In some parts of the world, we are already seeing a rise in heat-related deaths, and climate change is also exacerbating the spread of disease.
Melting ice means sea levels are rising. This leads to flooding, the erosion of coastlines and the loss of coastal communities. Already, climate migrants are being forced to leave their homes due to sea level rise, changing rainfall, and heavy flooding. In 2018 alone, there were 17.2 million new displacements associated with disasters in 148 countries and territories.
Damage to landscape, urban areas, homes and businesses is already having a huge financial and emotional impact. This will only worsen as the climate heats up.
Climate change is also driving extinctions as habitats are destroyed or changed by climate change, or the plants they rely on for food flower too soon for their young to eat.
Climate Change Facts
- The absolute upper limit that scientists warn we must not exceed is a 2°C rise above pre-industrial levels, but the lower the rise, the less damage is done, and so every fraction of a degree counts. Already, temperatures have risen by 1°C.
- 194 states and the European Union (which comprises another 27 states) have signed the Paris Agreement, which requires all signatories to undertake ambitious efforts to tackle climate change.
- While it’s good news that so many countries have signed the Paris Agreement, most are not doing enough to keep temperature rise below that all-important 2°C level. Some are recklessly increasing their emissions.
- Governments have a huge part to play in tackling climate breakdown but individuals should also act. Those of us who live in wealthier countries and consume most of the world’s resources need to make some fundamental changes to how we live.
How Can We Prevent Climate Change?
We cannot prevent climate change – it is already happening – but if we act now, we can slow it down and prevent catastrophic breakdown.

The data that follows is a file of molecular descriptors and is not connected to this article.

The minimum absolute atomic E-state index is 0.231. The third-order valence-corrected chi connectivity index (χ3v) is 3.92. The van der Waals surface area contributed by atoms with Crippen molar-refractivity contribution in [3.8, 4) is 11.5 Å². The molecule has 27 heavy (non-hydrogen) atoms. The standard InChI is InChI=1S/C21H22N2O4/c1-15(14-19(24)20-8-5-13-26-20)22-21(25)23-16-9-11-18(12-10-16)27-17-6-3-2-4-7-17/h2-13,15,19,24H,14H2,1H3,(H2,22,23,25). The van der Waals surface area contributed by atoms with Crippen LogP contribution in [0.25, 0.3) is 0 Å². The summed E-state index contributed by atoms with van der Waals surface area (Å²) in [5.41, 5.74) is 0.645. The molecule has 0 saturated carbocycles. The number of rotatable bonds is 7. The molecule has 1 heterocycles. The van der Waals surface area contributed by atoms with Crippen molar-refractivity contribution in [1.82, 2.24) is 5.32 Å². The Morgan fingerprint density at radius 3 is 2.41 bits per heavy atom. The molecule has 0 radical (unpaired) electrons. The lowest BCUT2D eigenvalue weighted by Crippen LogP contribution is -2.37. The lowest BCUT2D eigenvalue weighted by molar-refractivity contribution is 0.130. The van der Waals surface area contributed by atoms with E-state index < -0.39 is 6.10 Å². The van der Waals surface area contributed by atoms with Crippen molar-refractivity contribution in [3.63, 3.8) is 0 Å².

Researchers at Lund University undertook a comprehensive study to discover the most important changes we as individuals can make to reduce our own climate impact. They found there were four things we should focus on: eating a plant-based diet, avoiding air travel, living car free, and having fewer children.
These are not surprising. We have long known that air and car travel is not good for the planet, and it is obvious that having a child doubles your own impact! But did you know that an incredible 14.5 per cent of all human-generated greenhouse gas emissions come from farming animals? The Earth simply cannot sustain our meat consumption.
WWF has produced an excellent Carbon Footprint Calculator. Take the questionnaire and see if your lifestyle falls within your own carbon budget or whether you might be over-spending.
Climate breakdown is devastating our beautiful planet and the richness of life on it. Everything we know is at risk. Governments are slow to act but we do not need their permission to do all that we can to help protect the Earth. Increasingly, people are choosing to eat plant-based as one powerful way to contribute to a healthier planet for all. Making simple swaps to plant milk, for example, or choosing veggie burgers over meat ones, is all it takes.
Find out more about fighting climate change with diet change with our free Vegan Starter Kit and Health & Nutrition Guide.